His daughter Amrita Makin Islam, who is head of operations and business development, was present at the time of the attacks. “What is my fault? Have I committed any mistake by setting up industries in the country and exporting from this country?” Saiful asked. He told Industrial Police director Golam Rouf: “If you (police) had reached on time, such severe damage might not have been caused to the property.” “You know, it is a Bangladesh-German join venture. Now what shall I tell them about it?” he asked.
Industrial police, however, said they had tried their best. Golam Rouf said, “We have done our best. We dispersed the attackers and saved the factory from their bid to burn it down.” He, however, acknowledged the limitations of the police and said they had to make their way to the factory through several agitations and clashes by the workers of many other factories in the area.
LJUBLJANA, Slovenia – More than 30 people are facing charges in Slovenia, police said Saturday, for clashing with police during anti-government protests in the capital that left more than 15 people injured and fueled tensions on the eve of a presidential election in the economically struggling EU nation. The demonstrators, who were detained after Friday’s clashes, have been released pending further investigation, said police spokeswoman Maja Ciperle Adlesic.
The 33 people been charged with violating public order and will face further charges for attacking police, she said. About 8,000 people joined the demonstrations in Ljubljana against Prime Minister Janez Jansa’s government and its cost-cutting measures drafted to avoid an international bailout for the financially troubled Slovenia. Police said violence erupted at the end of the gathering when more than 100 violent extremists threw rocks, and police responded with water cannons and tear gas.
The hooded, young demonstrators then fought street battles with the police throughout the city centre. The clashes in Ljubljana were the second this week, after a rally in the second-largest city of Maribor against the local mayor also turned violent. Violent protests are highly unusual in the otherwise calm Alpine nation, triggering fears Slovenia’s economic crisis could push the country into instability.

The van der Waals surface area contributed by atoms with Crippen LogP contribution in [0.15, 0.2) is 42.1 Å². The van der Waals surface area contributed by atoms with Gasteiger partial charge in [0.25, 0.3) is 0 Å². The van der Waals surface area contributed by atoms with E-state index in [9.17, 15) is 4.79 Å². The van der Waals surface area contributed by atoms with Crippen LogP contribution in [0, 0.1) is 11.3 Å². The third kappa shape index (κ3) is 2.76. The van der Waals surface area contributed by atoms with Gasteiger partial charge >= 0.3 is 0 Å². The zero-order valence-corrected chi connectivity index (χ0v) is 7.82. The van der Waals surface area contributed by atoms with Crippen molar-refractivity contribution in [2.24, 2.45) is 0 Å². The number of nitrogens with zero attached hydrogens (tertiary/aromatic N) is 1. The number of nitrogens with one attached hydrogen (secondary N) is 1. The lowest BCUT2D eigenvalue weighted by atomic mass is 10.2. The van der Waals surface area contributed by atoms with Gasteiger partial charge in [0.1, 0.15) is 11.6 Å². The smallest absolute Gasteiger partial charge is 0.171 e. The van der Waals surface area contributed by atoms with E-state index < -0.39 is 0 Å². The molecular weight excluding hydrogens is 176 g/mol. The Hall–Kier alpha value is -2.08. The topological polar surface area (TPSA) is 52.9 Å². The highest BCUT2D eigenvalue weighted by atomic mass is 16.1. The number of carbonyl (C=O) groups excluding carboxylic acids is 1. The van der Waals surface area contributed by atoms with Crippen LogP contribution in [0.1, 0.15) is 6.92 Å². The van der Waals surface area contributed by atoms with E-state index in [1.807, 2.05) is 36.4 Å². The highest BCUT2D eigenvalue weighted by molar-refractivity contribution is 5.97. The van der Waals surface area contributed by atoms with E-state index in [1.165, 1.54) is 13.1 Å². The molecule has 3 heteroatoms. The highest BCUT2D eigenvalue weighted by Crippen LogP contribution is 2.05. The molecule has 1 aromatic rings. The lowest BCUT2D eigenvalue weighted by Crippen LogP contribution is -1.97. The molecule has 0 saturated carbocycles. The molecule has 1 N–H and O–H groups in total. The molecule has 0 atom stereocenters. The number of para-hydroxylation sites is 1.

Police said many of the demonstrators were underage and some already have criminal records. They said the hooligans came to the protests in organized groups, carrying backpacks filled with rocks and fire balls. Local media reported they are members of far-right and hooligan groups, which have mushroomed in Slovenia because of the crisis. Police said an investigation is still under way.
“We never had riots like this against police in Slovenia,” spokesman Vinko Stojicek said. “We will analyze the behaviour and draw conclusions.” More protests are planned for next week in both Ljubljana and Maribor. Slovenia is facing one of the worst recessions of the 17 eurozone nations. Its economy has shrunk more than 8 per cent since 2009 and continues to decline, resulting in a sharp drop in exports and living standards and a surge in unemployment, which now stands at about 12 per cent.